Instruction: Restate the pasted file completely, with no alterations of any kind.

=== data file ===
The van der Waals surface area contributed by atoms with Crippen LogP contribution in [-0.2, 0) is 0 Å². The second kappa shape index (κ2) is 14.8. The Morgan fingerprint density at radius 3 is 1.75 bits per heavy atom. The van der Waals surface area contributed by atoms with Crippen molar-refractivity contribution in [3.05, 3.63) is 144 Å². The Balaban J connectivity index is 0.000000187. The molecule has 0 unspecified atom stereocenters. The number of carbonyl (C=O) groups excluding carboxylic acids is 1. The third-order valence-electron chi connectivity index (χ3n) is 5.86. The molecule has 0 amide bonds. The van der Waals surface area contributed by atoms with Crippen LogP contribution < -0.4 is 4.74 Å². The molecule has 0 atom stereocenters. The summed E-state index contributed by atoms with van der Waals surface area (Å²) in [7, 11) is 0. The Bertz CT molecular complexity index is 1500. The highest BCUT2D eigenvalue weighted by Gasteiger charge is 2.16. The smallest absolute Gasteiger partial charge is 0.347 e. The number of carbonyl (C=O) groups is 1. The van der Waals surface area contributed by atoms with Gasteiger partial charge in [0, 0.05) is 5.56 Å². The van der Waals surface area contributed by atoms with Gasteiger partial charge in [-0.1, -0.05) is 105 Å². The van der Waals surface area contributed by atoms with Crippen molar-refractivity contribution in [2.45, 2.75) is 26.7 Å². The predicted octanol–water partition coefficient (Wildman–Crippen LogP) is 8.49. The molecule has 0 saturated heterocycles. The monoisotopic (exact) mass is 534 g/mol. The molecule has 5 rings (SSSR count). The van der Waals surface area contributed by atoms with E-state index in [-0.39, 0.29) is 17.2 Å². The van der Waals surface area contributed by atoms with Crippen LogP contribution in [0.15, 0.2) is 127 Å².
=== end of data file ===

The van der Waals surface area contributed by atoms with Crippen LogP contribution in [-0.2, 0) is 0 Å². The second kappa shape index (κ2) is 14.8. The Morgan fingerprint density at radius 3 is 1.75 bits per heavy atom. The van der Waals surface area contributed by atoms with Crippen molar-refractivity contribution in [3.05, 3.63) is 144 Å². The Balaban J connectivity index is 0.000000187. The molecule has 0 unspecified atom stereocenters. The number of carbonyl (C=O) groups excluding carboxylic acids is 1. The third-order valence-electron chi connectivity index (χ3n) is 5.86. The molecule has 0 amide bonds. The van der Waals surface area contributed by atoms with Crippen LogP contribution < -0.4 is 4.74 Å². The molecule has 0 atom stereocenters. The summed E-state index contributed by atoms with van der Waals surface area (Å²) in [7, 11) is 0. The Bertz CT molecular complexity index is 1500. The highest BCUT2D eigenvalue weighted by Gasteiger charge is 2.16. The smallest absolute Gasteiger partial charge is 0.347 e. The number of carbonyl (C=O) groups is 1. The van der Waals surface area contributed by atoms with Gasteiger partial charge in [0, 0.05) is 5.56 Å². The van der Waals surface area contributed by atoms with Gasteiger partial charge in [-0.1, -0.05) is 105 Å². The van der Waals surface area contributed by atoms with Crippen molar-refractivity contribution in [2.45, 2.75) is 26.7 Å². The predicted octanol–water partition coefficient (Wildman–Crippen LogP) is 8.49. The molecule has 0 saturated heterocycles. The monoisotopic (exact) mass is 534 g/mol. The molecule has 5 rings (SSSR count). The van der Waals surface area contributed by atoms with E-state index in [-0.39, 0.29) is 17.2 Å². The van der Waals surface area contributed by atoms with Crippen LogP contribution in [0.15, 0.2) is 127 Å².